Those two factors have led to a surge in astrotourism—traveling to see the stars, the skies, and space. In recent years, 21 million adults traveled to a different location in the U.S. to watch a solar eclipse, according to the University of Michigan’s Institute for Social Research. On Airbnb, there are nearly 7,700 home listings that offer telescopes as an amenity, according to a company spokesperson. More than 12,000 guest reviews mention “stargazing,” “watching the stars,” and “telescopes.”
Even during a pandemic, Barentine predicts interest in astrotourism will continue to rise. “Being stuck at home has really brought a lot of people’s attention to their lack of night sky for the first time, and they’ve realized they’re going to have to get away from home to experience it,” he says. While you may not be able to fly to the farthest-flung Dark Sky areas, it’s easy enough to drive somewhere away from bright city lights.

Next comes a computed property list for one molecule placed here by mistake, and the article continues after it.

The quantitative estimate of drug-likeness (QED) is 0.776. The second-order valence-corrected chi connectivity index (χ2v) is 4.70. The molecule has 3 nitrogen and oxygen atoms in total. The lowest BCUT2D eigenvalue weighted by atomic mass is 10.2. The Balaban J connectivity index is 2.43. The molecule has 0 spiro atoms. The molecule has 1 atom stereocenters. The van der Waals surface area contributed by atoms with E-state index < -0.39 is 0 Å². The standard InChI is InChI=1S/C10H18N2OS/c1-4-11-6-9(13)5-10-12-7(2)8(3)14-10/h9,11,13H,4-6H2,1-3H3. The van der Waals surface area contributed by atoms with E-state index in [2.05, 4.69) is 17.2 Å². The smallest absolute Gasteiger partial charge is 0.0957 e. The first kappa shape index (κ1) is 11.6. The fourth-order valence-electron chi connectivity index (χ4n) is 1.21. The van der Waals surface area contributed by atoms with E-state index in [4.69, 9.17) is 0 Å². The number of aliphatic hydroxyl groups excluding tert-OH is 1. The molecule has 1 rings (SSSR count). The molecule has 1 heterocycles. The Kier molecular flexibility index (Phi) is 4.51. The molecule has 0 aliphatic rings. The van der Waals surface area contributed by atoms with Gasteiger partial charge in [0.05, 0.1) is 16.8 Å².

As social distancing guidelines remain in place, travelers are looking for off-the-beaten-path destinations that offer seclusion without sacrificing adventure.
Tucked in the SW corner of Colorado, Mesa Verde National Park is one of the latest out-there astrotourism hotspots to be tapped by the International Dark-Sky Association. Better known for its Ancestral Puebloan ruins, the remote 52,000-acre archaeological preserve was named the IDSA’s 100th International Dark Sky Park earlier in 2021. Not to be confused with a Dark Sky “Community,” this designation recognizes the exceptional quality of night skies specifically in parks that offer enhanced opportunities for visitors to fully appreciate them—including astronomy-based interpretive programming.
Thankfully, the skies haven’t changed much at Mesa Verde over the last several centuries, where night sky programs are now offered throughout the year. Long before the world invented light pollution, the star show still seen here today is pretty much exactly what it was when the area’s earlier inhabitants were peacefully living here under the galaxies.